Orange S.A. (EPA:ORA) stock is about to trade ex-dividend in 3 days time. This means that investors who purchase shares on or after the 2nd of June will not receive the dividend, which will be paid on the 4th of June.
Orange's next dividend payment will be €0.20 per share, and in the last 12 months, the company paid a total of €0.70 per share. Calculating the last year's worth of payments shows that Orange has a trailing yield of 6.5% on the current share price of €10.78. Dividends are a major contributor to investment returns for long term holders, but only if the dividend continues to be paid. As a result, readers should always check whether Orange has been able to grow its dividends, or if the dividend might be cut.
Dividends are usually paid out of company profits, so if a company pays out more than it earned then its dividend is usually at greater risk of being cut. Orange is paying out an acceptable 68% of its profit, a common payout level among most companies. Yet cash flow is typically more important than profit for assessing dividend sustainability, so we should always check if the company generated enough cash to afford its dividend. Orange paid out more free cash flow than it generated - 127%, to be precise - last year, which we think is concerningly high. It's hard to consistently pay out more cash than you generate without either borrowing or using company cash, so we'd wonder how the company justifies this payout level.
While Orange's dividends were covered by the company's reported profits, cash is somewhat more important, so it's not great to see that the company didn't generate enough cash to pay its dividend. Cash is king, as they say, and were Orange to repeatedly pay dividends that aren't well covered by cashflow, we would consider this a warning sign.
Have Earnings And Dividends Been Growing?
Businesses with strong growth prospects usually make the best dividend payers, because it's easier to grow dividends when earnings per share are improving. If business enters a downturn and the dividend is cut, the company could see its value fall precipitously. That's why it's comforting to see Orange's earnings have been skyrocketing, up 23% per annum for the past five years. Earnings have been growing quickly, but we're concerned dividend payments consumed most of the company's cash flow over the past year.
Another key way to measure a company's dividend prospects is by measuring its historical rate of dividend growth. Orange's dividend payments per share have declined at 6.7% per year on average over the past ten years, which is uninspiring. Orange is a rare case where dividends have been decreasing at the same time as earnings per share have been improving. It's unusual to see, and could point to unstable conditions in the core business, or more rarely an intensified focus on reinvesting profits.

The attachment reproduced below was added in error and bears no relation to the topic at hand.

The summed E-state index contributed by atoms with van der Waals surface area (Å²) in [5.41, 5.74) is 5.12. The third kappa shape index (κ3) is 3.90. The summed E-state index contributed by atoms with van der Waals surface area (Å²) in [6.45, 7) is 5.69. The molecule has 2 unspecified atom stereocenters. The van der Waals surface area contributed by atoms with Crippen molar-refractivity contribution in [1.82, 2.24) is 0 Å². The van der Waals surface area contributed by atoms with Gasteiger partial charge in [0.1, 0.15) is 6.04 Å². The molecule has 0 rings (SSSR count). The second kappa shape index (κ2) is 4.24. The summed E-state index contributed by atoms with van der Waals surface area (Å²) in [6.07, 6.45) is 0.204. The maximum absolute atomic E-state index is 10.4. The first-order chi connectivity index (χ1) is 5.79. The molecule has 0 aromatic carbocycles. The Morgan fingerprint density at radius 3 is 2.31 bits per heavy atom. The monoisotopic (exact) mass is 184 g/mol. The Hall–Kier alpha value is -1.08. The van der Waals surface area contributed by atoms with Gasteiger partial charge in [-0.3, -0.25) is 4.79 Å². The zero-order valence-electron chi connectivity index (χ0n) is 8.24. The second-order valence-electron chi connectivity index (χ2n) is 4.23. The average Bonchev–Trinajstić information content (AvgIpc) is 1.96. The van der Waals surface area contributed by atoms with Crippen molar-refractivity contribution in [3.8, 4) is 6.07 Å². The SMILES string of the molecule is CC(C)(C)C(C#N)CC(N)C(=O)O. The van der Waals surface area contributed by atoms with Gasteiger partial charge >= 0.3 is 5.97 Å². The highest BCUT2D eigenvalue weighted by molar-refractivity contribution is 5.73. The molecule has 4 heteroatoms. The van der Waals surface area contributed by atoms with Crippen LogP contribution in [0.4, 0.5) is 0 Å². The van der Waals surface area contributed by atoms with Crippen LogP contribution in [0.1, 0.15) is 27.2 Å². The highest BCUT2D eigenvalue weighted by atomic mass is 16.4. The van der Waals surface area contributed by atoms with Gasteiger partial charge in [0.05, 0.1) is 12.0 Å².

The Bottom Line
Is Orange an attractive dividend stock, or better left on the shelf? It's good to see that earnings per share are growing and that the company's payout ratio is within a normal range for most businesses. However we're somewhat concerned that it paid out 127% of its cashflow, which is uncomfortably high. All things considered, we are not particularly enthused about Orange from a dividend perspective.
If you want to look further into Orange, it's worth knowing the risks this business faces. Case in point: We've spotted 2 warning signs for Orange you should be aware of.
We wouldn't recommend just buying the first dividend stock you see, though. Here's a list of interesting dividend stocks with a greater than 2% yield and an upcoming dividend.
Love or hate this article? Concerned about the content? Get in touch with us directly. Alternatively, email email@example.com.
This article by Simply Wall St is general in nature. It does not constitute a recommendation to buy or sell any stock, and does not take account of your objectives, or your financial situation. We aim to bring you long-term focused analysis driven by fundamental data. Note that our analysis may not factor in the latest price-sensitive company announcements or qualitative material. Simply Wall St has no position in any stocks mentioned. Thank you for reading.